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How to Help a Ghost

Jul. 3, 2011
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Some days I leave the grocery store and walk
all the way to the door
of our old house without thinking. Even the strange
dog waiting at the window seems to recognize me
as I stop just short
of trying my key at the lock.

You were a thread of cobweb I breathed in and couldn’t
swallow, couldn’t cough up. All our boxed up letters
can’t fathom the indifference
of the garbage truck, hoisting
the cans like an aging bodybuilder.

Hell is a country where it rains year round
and you must spend all day writing postcards
to relatives you don’t love. “Today,” you write,
“it rained.”

And wasn’t it the rain that caught you
rushing between buildings, someone else’s jacket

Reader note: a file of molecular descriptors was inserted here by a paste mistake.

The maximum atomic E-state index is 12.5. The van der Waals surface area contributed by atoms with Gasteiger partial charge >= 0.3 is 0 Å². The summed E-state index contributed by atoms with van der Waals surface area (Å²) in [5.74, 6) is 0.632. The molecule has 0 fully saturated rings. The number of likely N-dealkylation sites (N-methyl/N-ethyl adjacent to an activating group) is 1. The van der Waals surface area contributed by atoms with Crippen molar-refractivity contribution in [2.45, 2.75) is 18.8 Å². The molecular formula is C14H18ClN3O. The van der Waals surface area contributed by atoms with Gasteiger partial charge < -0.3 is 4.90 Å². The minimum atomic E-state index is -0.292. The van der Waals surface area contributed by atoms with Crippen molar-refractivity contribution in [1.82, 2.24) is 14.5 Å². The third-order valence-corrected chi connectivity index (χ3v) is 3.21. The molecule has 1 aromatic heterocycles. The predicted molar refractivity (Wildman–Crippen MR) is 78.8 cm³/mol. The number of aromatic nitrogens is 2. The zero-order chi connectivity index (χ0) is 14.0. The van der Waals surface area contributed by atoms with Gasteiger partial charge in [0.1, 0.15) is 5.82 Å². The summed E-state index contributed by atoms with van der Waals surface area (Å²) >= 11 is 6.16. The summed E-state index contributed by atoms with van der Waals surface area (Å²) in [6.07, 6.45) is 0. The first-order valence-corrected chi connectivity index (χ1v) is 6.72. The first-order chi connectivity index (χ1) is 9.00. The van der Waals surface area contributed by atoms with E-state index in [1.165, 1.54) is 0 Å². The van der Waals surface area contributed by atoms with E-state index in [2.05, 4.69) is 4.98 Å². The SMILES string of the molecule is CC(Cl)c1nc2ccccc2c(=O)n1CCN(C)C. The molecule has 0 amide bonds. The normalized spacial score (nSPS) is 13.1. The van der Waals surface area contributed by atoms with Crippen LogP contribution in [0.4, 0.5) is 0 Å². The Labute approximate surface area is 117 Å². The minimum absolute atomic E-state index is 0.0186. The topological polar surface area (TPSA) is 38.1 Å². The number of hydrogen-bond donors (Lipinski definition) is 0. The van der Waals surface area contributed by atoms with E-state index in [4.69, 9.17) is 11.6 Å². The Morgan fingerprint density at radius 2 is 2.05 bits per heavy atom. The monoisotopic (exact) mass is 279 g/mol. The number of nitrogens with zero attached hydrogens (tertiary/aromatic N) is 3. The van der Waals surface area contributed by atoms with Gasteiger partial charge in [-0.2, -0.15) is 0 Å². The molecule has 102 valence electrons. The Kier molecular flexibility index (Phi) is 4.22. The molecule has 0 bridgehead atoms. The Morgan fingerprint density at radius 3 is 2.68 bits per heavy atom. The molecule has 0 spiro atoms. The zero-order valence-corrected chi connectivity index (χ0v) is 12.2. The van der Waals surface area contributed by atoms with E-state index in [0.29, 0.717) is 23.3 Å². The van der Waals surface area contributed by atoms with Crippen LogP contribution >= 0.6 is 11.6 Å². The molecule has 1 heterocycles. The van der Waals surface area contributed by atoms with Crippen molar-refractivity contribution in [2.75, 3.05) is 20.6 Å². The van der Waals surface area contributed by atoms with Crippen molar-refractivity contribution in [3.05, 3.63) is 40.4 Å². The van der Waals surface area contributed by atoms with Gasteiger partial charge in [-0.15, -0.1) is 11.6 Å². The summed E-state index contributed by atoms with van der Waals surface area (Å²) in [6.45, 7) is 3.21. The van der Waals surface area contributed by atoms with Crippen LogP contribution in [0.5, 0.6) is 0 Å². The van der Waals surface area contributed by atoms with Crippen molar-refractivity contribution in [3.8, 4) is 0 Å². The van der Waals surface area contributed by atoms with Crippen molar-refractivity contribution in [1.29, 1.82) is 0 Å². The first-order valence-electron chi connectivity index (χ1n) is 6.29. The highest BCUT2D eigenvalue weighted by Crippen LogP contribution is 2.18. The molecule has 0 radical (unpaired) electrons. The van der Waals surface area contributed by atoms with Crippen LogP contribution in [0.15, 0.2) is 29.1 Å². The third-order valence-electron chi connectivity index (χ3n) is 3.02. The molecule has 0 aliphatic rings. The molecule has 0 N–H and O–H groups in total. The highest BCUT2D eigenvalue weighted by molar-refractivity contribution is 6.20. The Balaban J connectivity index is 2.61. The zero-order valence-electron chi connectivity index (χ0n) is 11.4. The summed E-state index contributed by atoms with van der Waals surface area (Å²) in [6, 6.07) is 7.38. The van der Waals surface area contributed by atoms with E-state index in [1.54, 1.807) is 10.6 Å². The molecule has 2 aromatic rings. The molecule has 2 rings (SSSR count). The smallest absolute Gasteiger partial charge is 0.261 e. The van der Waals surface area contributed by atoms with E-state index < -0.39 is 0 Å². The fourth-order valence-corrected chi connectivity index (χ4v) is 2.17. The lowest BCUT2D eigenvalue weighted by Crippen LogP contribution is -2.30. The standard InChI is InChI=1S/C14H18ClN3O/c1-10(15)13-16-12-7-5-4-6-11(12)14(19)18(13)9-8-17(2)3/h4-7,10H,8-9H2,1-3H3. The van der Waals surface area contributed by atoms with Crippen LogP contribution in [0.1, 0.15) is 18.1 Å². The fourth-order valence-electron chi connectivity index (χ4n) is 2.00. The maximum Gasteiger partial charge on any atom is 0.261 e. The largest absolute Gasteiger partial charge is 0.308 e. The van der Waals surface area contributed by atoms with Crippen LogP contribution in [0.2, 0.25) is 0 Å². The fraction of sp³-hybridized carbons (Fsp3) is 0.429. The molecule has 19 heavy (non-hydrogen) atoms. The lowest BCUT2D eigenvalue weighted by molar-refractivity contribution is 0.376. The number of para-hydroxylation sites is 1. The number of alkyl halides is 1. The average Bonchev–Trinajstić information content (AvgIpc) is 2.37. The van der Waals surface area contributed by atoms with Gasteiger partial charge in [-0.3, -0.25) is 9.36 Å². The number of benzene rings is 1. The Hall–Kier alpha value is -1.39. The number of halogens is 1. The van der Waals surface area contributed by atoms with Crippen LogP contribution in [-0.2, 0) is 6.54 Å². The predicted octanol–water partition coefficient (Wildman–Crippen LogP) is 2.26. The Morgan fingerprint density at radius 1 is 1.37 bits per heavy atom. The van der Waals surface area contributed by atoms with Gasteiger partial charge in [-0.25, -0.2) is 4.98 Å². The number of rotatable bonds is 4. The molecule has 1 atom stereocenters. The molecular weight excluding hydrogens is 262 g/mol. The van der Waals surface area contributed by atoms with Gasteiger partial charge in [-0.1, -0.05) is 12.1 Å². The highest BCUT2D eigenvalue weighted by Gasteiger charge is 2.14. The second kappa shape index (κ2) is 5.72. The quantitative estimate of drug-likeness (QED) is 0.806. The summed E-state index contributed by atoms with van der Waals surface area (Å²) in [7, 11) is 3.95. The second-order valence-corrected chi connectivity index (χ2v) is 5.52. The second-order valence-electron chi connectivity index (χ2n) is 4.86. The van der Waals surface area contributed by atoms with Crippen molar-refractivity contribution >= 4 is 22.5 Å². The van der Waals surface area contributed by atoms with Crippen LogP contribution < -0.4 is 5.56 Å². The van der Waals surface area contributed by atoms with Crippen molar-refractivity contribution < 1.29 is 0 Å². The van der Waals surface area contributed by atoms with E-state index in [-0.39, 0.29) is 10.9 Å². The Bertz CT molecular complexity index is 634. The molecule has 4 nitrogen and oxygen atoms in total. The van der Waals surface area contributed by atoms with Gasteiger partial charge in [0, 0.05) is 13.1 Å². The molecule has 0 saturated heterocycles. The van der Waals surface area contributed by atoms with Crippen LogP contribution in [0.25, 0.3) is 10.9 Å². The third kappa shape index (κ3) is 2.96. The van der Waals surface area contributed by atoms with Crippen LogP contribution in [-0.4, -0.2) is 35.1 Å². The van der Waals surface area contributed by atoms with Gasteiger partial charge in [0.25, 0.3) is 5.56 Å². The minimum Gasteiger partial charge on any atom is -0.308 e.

on your back, face turned
away, as if to avoid a camera? I wasn’t

there to see it, but I imagine all the things
you never told me like a line of footprints
dried into the concrete.

My mistakes are throwing
bunches of roses at me, cheering
for an encore. So here is my aria: a dirt
road, seven beers, the headlights
off. Enough of this.

Some day, one of the dark shapes wandering
across the frozen lake will turn out
to be you. I can already hear you at the door
shaking the frost
off your boots.

Nick Lantz is the author of two books, We Don't Know We Don't Know and The Lightning That Strikes the Neighbors' House; a third collection, How to Dance When You Do Not Know How to Dance, is forthcoming from Graywolf Press in 2014. Lantz received an MFA from the University of Wisconsin-Madison, and has received fellowships from the Wisconsin Institute of Creative Writing and the Bread Loaf Writers' Conference. He has taught creative writing at UW-Madison, Gettysburg College, Tinker Mountain Writers' Workshop, and Queens University's Low-Residency MFA.


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